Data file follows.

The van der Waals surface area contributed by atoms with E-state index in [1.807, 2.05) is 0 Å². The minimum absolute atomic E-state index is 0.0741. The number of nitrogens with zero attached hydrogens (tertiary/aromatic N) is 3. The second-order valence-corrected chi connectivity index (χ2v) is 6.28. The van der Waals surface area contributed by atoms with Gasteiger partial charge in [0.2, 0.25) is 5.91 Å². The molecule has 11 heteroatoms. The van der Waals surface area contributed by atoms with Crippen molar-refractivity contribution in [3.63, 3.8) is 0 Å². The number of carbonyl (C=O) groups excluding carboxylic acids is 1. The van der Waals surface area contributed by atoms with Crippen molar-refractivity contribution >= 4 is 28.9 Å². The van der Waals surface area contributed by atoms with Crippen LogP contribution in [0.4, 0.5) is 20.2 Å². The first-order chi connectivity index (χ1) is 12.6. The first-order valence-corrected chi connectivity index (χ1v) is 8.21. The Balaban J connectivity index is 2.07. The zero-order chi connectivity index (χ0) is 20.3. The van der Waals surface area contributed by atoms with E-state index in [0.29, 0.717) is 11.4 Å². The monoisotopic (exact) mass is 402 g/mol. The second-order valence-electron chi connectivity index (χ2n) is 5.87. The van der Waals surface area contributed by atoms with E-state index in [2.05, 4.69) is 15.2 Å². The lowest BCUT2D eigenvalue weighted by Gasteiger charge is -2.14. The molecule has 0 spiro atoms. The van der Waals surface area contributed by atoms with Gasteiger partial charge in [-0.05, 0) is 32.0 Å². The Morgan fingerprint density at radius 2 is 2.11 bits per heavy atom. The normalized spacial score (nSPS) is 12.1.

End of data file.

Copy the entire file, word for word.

The van der Waals surface area contributed by atoms with E-state index in [1.807, 2.05) is 0 Å². The minimum absolute atomic E-state index is 0.0741. The number of nitrogens with zero attached hydrogens (tertiary/aromatic N) is 3. The second-order valence-corrected chi connectivity index (χ2v) is 6.28. The van der Waals surface area contributed by atoms with Gasteiger partial charge in [0.2, 0.25) is 5.91 Å². The molecule has 11 heteroatoms. The van der Waals surface area contributed by atoms with Crippen molar-refractivity contribution in [3.63, 3.8) is 0 Å². The number of carbonyl (C=O) groups excluding carboxylic acids is 1. The van der Waals surface area contributed by atoms with Crippen molar-refractivity contribution >= 4 is 28.9 Å². The van der Waals surface area contributed by atoms with Crippen LogP contribution in [0.4, 0.5) is 20.2 Å². The first-order chi connectivity index (χ1) is 12.6. The first-order valence-corrected chi connectivity index (χ1v) is 8.21. The Balaban J connectivity index is 2.07. The zero-order chi connectivity index (χ0) is 20.3. The van der Waals surface area contributed by atoms with E-state index in [0.29, 0.717) is 11.4 Å². The monoisotopic (exact) mass is 402 g/mol. The second-order valence-electron chi connectivity index (χ2n) is 5.87. The van der Waals surface area contributed by atoms with E-state index in [2.05, 4.69) is 15.2 Å². The lowest BCUT2D eigenvalue weighted by Gasteiger charge is -2.14. The molecule has 0 spiro atoms. The van der Waals surface area contributed by atoms with Gasteiger partial charge in [-0.05, 0) is 32.0 Å². The Morgan fingerprint density at radius 2 is 2.11 bits per heavy atom. The normalized spacial score (nSPS) is 12.1.